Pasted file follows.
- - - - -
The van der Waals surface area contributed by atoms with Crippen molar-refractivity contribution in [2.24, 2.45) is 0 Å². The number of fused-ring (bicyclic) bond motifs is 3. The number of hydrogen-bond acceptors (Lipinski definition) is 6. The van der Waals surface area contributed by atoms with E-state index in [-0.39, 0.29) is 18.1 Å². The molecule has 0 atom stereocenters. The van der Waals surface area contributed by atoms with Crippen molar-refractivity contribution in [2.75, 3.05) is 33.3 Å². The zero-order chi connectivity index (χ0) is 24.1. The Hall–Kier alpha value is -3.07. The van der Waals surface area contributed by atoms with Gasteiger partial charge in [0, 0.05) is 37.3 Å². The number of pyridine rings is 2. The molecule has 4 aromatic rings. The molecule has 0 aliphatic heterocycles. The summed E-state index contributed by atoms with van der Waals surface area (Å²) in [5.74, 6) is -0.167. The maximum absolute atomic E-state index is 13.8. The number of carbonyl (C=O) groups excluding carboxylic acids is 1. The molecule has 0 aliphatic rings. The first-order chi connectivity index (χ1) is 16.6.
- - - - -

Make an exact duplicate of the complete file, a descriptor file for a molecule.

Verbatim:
The van der Waals surface area contributed by atoms with Crippen molar-refractivity contribution in [2.24, 2.45) is 0 Å². The number of fused-ring (bicyclic) bond motifs is 3. The number of hydrogen-bond acceptors (Lipinski definition) is 6. The van der Waals surface area contributed by atoms with E-state index in [-0.39, 0.29) is 18.1 Å². The molecule has 0 atom stereocenters. The van der Waals surface area contributed by atoms with Crippen molar-refractivity contribution in [2.75, 3.05) is 33.3 Å². The zero-order chi connectivity index (χ0) is 24.1. The Hall–Kier alpha value is -3.07. The van der Waals surface area contributed by atoms with Gasteiger partial charge in [0, 0.05) is 37.3 Å². The number of pyridine rings is 2. The molecule has 4 aromatic rings. The molecule has 0 aliphatic heterocycles. The summed E-state index contributed by atoms with van der Waals surface area (Å²) in [5.74, 6) is -0.167. The maximum absolute atomic E-state index is 13.8. The number of carbonyl (C=O) groups excluding carboxylic acids is 1. The molecule has 0 aliphatic rings. The first-order chi connectivity index (χ1) is 16.6.